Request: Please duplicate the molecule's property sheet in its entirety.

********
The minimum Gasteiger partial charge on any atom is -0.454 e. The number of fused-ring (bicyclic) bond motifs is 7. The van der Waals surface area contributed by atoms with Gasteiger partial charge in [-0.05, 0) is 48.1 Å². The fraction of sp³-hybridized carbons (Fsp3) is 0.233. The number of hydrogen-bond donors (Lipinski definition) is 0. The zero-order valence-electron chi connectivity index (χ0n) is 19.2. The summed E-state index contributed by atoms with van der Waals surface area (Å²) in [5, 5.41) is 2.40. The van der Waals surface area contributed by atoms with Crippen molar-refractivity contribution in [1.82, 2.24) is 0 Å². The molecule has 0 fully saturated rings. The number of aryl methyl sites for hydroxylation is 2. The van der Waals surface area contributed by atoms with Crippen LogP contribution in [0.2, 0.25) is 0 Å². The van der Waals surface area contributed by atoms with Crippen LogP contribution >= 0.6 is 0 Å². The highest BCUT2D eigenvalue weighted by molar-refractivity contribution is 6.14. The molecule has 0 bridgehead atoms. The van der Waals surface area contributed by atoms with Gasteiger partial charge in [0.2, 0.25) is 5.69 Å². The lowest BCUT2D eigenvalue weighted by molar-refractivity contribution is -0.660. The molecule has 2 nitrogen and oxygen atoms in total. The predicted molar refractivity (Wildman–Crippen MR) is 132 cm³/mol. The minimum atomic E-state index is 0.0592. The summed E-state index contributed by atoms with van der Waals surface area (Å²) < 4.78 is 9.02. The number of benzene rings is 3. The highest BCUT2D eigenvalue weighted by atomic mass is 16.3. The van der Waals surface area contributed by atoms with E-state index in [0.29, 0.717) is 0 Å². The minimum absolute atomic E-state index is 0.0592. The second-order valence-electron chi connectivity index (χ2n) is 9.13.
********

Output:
The minimum Gasteiger partial charge on any atom is -0.454 e. The number of fused-ring (bicyclic) bond motifs is 7. The van der Waals surface area contributed by atoms with Gasteiger partial charge in [-0.05, 0) is 48.1 Å². The fraction of sp³-hybridized carbons (Fsp3) is 0.233. The number of hydrogen-bond donors (Lipinski definition) is 0. The zero-order valence-electron chi connectivity index (χ0n) is 19.2. The summed E-state index contributed by atoms with van der Waals surface area (Å²) in [5, 5.41) is 2.40. The van der Waals surface area contributed by atoms with Crippen molar-refractivity contribution in [1.82, 2.24) is 0 Å². The molecule has 0 fully saturated rings. The number of aryl methyl sites for hydroxylation is 2. The van der Waals surface area contributed by atoms with Crippen LogP contribution in [0.2, 0.25) is 0 Å². The van der Waals surface area contributed by atoms with Crippen LogP contribution >= 0.6 is 0 Å². The highest BCUT2D eigenvalue weighted by molar-refractivity contribution is 6.14. The molecule has 0 bridgehead atoms. The van der Waals surface area contributed by atoms with Gasteiger partial charge in [0.2, 0.25) is 5.69 Å². The lowest BCUT2D eigenvalue weighted by molar-refractivity contribution is -0.660. The molecule has 2 nitrogen and oxygen atoms in total. The predicted molar refractivity (Wildman–Crippen MR) is 132 cm³/mol. The minimum atomic E-state index is 0.0592. The summed E-state index contributed by atoms with van der Waals surface area (Å²) < 4.78 is 9.02. The number of benzene rings is 3. The highest BCUT2D eigenvalue weighted by atomic mass is 16.3. The van der Waals surface area contributed by atoms with E-state index in [0.29, 0.717) is 0 Å². The minimum absolute atomic E-state index is 0.0592. The second-order valence-electron chi connectivity index (χ2n) is 9.13.